OD Photo Prize 2023 | Shortlisted Artist
Owen McCarter [b. 1998] is an artist living and working in Providence Rhode Island. His photographs have been exhibited in The Berkshire Museum, The Norman Rockwell Museum, and galleries across New England. He has been the recipient of The Norman and Rose Avnet Fellowship Award, the T.C. Colley Award, the FPA Student Project Award, and Monson Residency award. He recently completed his BFA in photography at the Rhode Island School of Design.
Artist Statement | “The river winds through the hills like a caught snake.
It’s dark body, twisting back and forth.
It’s mouth is always open, always swallowing.
I remember when we made our own fishing rods and caught trout in the bend by the old church. We returned home beaming, holding their lifeless bodies like treasured silver. It was then that we learned more about our river, that we had killed the animals, but we could not eat them. That the mud around our ankles and on our arms was contaminated sediment. Like a day in English class we memorized new vocabulary: superfund site, bioaccumulation, Polychlorinated Biphenyl. The list went on and on, but one word stuck out. My grandfather had recently died because of this word, so I knew it. Cancer.
This project centers on the Housatonic River and pollution caused by the General Electric superfund site at the river’s source. Using both documentary and constructed narrative imagery the work examines our cognition of place and identity through past, present, and anticipated future experiences. I want to question what it means to inherit toxicity? How does my generation reconcile with loss and what does our imagined future look like? The work exists within this murky area, each element a transitory symbol. The river is never the same: it is a site of death, it is a womb, it is holy water.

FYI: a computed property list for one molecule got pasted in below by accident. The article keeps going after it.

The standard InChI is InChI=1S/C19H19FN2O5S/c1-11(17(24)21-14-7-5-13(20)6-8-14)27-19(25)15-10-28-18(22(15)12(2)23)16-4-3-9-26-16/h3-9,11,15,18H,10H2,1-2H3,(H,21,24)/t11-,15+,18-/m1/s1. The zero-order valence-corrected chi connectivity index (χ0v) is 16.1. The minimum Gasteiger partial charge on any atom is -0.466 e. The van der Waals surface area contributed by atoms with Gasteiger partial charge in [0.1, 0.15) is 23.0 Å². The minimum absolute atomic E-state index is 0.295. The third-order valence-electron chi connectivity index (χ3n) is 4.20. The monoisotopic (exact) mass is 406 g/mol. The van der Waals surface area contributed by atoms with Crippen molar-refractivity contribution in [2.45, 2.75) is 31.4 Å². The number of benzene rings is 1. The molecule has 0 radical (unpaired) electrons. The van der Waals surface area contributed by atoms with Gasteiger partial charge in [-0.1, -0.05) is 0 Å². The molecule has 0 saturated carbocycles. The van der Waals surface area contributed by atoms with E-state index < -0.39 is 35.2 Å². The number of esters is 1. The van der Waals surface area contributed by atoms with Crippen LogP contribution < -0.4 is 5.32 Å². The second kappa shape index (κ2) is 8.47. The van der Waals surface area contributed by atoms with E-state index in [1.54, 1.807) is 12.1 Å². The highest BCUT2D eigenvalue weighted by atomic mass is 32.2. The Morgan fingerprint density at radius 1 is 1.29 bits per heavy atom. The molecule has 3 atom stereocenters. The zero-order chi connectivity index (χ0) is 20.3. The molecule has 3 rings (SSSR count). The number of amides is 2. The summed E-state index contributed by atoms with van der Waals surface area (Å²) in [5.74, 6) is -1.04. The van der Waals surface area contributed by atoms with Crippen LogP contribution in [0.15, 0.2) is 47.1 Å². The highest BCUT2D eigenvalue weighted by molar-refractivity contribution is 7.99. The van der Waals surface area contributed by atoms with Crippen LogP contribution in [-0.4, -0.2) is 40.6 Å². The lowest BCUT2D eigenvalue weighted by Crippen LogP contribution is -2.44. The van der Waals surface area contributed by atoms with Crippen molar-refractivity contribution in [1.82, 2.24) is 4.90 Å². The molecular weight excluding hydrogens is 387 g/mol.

The project’s title, Et in Arcadia ego, is a direct reference to Nicolas Poussin’s moralized landscape painting of the same name. Poet Théophile Gautier wrote of the piece, “The picture of the Shepherds of Arcady expresses with a naïve melancholy the brevity of life and awakens among the young Shepherds and the girl who look at the tomb they have found, the forgotten idea of death.” Contemporary photographic representations of the environments use epic scale to describe a world irrevocably damaged by humanity. It is my intention to play against these conventions. To show my home as not just a classified waste site, but a place in the process of healing. The Arcadia of my childhood. In my project I work collaboratively with my community to visualize a reciprocal relationship to the space we inhabit. We position The river, as a site of ongoing remediation, is uniquely positioned to speak not only of environmental disaster, but of hope for the future.” — Owen McCarter
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